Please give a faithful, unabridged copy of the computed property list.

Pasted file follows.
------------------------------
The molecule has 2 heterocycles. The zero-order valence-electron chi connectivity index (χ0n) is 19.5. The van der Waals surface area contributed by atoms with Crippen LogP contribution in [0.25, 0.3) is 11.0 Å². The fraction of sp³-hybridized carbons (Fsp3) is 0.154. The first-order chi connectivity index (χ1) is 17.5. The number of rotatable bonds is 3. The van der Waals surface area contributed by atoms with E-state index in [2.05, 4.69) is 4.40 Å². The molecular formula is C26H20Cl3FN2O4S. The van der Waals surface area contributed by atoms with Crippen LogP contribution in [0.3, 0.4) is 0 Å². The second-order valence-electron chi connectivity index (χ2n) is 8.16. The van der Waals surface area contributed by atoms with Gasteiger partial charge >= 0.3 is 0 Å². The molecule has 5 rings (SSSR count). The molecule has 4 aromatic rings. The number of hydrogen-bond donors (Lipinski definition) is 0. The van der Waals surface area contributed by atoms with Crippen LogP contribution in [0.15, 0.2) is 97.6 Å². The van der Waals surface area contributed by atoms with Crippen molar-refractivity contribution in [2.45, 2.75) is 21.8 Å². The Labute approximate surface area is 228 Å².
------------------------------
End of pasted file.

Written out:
The molecule has 2 heterocycles. The zero-order valence-electron chi connectivity index (χ0n) is 19.5. The van der Waals surface area contributed by atoms with Crippen LogP contribution in [0.25, 0.3) is 11.0 Å². The fraction of sp³-hybridized carbons (Fsp3) is 0.154. The first-order chi connectivity index (χ1) is 17.5. The number of rotatable bonds is 3. The van der Waals surface area contributed by atoms with E-state index in [2.05, 4.69) is 4.40 Å². The molecular formula is C26H20Cl3FN2O4S. The van der Waals surface area contributed by atoms with Crippen LogP contribution in [0.3, 0.4) is 0 Å². The second-order valence-electron chi connectivity index (χ2n) is 8.16. The van der Waals surface area contributed by atoms with Gasteiger partial charge >= 0.3 is 0 Å². The molecule has 5 rings (SSSR count). The molecule has 4 aromatic rings. The number of hydrogen-bond donors (Lipinski definition) is 0. The van der Waals surface area contributed by atoms with Crippen LogP contribution in [0.15, 0.2) is 97.6 Å². The van der Waals surface area contributed by atoms with Crippen molar-refractivity contribution in [2.45, 2.75) is 21.8 Å². The Labute approximate surface area is 228 Å².